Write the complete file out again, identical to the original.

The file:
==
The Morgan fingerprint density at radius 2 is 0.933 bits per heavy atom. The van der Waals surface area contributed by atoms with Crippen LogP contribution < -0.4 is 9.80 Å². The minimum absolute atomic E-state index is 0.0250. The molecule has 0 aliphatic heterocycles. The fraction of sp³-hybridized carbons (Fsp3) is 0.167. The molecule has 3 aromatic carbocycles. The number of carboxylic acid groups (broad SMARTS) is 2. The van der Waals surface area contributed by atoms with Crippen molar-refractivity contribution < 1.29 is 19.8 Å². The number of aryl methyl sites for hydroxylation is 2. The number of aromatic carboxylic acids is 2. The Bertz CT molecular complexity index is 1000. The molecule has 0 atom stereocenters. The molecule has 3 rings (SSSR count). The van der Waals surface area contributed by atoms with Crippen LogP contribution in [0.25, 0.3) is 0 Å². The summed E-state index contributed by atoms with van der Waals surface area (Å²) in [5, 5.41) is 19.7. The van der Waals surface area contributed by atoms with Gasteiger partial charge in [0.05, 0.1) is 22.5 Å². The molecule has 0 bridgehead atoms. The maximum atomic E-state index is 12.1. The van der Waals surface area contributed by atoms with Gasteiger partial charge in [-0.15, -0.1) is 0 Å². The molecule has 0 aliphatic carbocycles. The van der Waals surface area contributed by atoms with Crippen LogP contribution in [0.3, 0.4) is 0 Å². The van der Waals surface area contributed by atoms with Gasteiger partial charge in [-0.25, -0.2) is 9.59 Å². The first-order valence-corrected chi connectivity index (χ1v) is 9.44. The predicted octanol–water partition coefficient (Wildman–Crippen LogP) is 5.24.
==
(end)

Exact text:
The Morgan fingerprint density at radius 2 is 0.933 bits per heavy atom. The van der Waals surface area contributed by atoms with Crippen LogP contribution < -0.4 is 9.80 Å². The minimum absolute atomic E-state index is 0.0250. The molecule has 0 aliphatic heterocycles. The fraction of sp³-hybridized carbons (Fsp3) is 0.167. The molecule has 3 aromatic carbocycles. The number of carboxylic acid groups (broad SMARTS) is 2. The van der Waals surface area contributed by atoms with Crippen molar-refractivity contribution < 1.29 is 19.8 Å². The number of aryl methyl sites for hydroxylation is 2. The number of aromatic carboxylic acids is 2. The Bertz CT molecular complexity index is 1000. The molecule has 0 atom stereocenters. The molecule has 3 rings (SSSR count). The van der Waals surface area contributed by atoms with Crippen LogP contribution in [0.25, 0.3) is 0 Å². The summed E-state index contributed by atoms with van der Waals surface area (Å²) in [5, 5.41) is 19.7. The van der Waals surface area contributed by atoms with Gasteiger partial charge in [0.05, 0.1) is 22.5 Å². The molecule has 0 bridgehead atoms. The maximum atomic E-state index is 12.1. The van der Waals surface area contributed by atoms with Gasteiger partial charge in [-0.15, -0.1) is 0 Å². The molecule has 0 aliphatic carbocycles. The van der Waals surface area contributed by atoms with Crippen LogP contribution in [0.3, 0.4) is 0 Å². The van der Waals surface area contributed by atoms with Gasteiger partial charge in [-0.25, -0.2) is 9.59 Å². The first-order valence-corrected chi connectivity index (χ1v) is 9.44. The predicted octanol–water partition coefficient (Wildman–Crippen LogP) is 5.24.